Gentlemen, of such narrow nature are the considerations which oppose my cause. Of equally narrow, inconsistent scope are all the rest, with the enumeration of which I will not abuse your kind indulgence. Compare with them the broad basis of noble principles upon which the commonwealth of Massachusetts took its stand in bestowing the important benefit of its support to my cause, and you cannot forbear to feel proudly that the spirit of old Massachusetts is still alive, entitled to claim that right in the councils of the united republic which it had [274] in the glorious days when, amid dangers, wavering resolutions, and partial despondency, Massachusetts took boldly the lead to freedom and independence.

Those men of immortal memory, who, within these very walls, lighted with the heavenly spark of their inspiration the torch of freedom in America, avowed for their object the welfare of mankind; and, when you raised the monument of Bunker Hill, it was the genius of freedom thrilling through the heart of Massachusetts which made one of your distinguished orators say that the days of your ancient glory will continue to rain influence on the destinies of mankind to the end of time. It is upon this inspiration I rely, in the name of my down-trodden country—to-day the martyr of mankind, to-morrow the battle-field of its destiny. Time draws nigh when either the influence of Americans must be felt throughout the world, or the position abandoned to which you rose with gigantic vitality out of the blood of your martyrs. I have seen the genius of those glorious days spreading its fiery wings of inspiration over the people of Massachusetts. I feel the spirit of olden times moving through Faneuil Hall. Let me leave your hearts alone with the inspiration of history. Let me bear with me the heart-strengthening conviction that I have seen Boston still a radiating sun, as it was of yore, but risen so high on mankind's sky as to spread its warming rays of elevated patriotism far over the waves. American patriotism of to-day is philanthropy for the world.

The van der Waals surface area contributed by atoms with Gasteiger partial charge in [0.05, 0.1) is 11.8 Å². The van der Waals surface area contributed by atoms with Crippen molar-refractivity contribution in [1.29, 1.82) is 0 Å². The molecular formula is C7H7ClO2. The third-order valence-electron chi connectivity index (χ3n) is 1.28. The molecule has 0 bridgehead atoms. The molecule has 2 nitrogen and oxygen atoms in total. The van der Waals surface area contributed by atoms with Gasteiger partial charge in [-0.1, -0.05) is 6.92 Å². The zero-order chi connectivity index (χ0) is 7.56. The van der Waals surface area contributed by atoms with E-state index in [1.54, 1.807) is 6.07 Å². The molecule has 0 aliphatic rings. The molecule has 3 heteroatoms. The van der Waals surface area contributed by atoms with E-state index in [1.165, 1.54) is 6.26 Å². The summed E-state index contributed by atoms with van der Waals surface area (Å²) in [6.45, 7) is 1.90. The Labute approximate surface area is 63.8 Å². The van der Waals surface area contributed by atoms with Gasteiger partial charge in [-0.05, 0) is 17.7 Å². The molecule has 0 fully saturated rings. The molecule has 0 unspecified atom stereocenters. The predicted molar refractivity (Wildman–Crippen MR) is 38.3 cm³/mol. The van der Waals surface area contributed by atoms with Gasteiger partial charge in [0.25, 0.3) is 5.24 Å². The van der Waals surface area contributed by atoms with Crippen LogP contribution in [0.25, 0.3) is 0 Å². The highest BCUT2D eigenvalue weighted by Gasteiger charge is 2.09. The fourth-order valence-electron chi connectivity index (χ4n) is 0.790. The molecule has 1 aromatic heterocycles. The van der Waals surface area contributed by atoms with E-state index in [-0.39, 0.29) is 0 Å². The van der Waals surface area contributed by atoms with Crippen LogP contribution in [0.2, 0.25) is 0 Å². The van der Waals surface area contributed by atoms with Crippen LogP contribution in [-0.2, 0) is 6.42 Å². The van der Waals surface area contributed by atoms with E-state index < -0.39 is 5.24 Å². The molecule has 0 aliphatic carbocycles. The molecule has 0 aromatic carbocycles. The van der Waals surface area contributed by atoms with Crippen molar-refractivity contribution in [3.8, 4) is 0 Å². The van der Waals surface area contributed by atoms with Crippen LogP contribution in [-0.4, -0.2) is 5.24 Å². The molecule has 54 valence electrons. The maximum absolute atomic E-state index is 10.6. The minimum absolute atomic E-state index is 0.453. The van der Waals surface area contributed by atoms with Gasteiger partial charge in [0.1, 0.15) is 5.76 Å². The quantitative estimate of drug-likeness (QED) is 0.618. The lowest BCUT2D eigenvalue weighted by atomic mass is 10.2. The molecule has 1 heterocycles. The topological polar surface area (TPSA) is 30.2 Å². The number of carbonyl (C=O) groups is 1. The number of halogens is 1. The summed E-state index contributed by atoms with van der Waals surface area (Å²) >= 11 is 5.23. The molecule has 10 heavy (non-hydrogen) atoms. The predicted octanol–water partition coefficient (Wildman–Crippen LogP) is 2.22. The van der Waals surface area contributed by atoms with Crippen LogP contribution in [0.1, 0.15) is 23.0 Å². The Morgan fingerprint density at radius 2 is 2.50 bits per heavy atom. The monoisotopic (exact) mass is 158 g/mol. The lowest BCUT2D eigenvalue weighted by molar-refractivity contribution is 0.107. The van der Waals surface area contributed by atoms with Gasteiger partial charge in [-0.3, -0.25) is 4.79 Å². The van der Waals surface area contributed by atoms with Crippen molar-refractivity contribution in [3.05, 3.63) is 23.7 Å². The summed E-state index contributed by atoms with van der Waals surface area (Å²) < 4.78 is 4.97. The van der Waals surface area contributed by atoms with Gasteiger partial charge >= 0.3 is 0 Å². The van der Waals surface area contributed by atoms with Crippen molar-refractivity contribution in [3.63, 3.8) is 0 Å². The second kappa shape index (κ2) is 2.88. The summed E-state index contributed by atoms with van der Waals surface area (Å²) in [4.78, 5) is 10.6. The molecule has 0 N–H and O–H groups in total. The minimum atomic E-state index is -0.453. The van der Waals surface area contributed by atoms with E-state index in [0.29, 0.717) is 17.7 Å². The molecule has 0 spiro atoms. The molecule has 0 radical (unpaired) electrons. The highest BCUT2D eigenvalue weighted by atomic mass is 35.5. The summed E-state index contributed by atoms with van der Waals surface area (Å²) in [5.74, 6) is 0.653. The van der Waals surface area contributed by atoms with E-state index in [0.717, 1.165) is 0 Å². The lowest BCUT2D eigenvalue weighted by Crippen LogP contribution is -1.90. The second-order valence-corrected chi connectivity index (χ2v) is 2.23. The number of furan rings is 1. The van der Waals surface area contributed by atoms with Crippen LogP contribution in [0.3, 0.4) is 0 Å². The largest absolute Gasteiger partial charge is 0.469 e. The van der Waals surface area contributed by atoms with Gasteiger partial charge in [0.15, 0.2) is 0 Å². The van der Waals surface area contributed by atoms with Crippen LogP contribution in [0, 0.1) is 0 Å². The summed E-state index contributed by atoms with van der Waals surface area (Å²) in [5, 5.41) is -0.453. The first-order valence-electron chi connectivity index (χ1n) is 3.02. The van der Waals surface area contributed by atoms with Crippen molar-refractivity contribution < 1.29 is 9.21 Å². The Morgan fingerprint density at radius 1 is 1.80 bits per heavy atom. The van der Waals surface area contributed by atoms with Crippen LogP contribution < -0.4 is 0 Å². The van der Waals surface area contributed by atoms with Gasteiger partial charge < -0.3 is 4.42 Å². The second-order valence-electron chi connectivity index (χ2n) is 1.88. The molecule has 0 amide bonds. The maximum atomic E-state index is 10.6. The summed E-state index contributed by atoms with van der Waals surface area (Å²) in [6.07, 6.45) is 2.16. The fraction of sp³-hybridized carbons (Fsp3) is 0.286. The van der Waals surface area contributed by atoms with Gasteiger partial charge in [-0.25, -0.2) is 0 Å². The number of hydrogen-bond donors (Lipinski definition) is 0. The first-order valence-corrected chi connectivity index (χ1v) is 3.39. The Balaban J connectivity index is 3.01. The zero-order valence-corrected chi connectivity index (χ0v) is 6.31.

Gentlemen, I trust in God, I trust in the destinies of humanity, and intrust the hopes of oppressed Europe to the consistent energy of Massachusetts.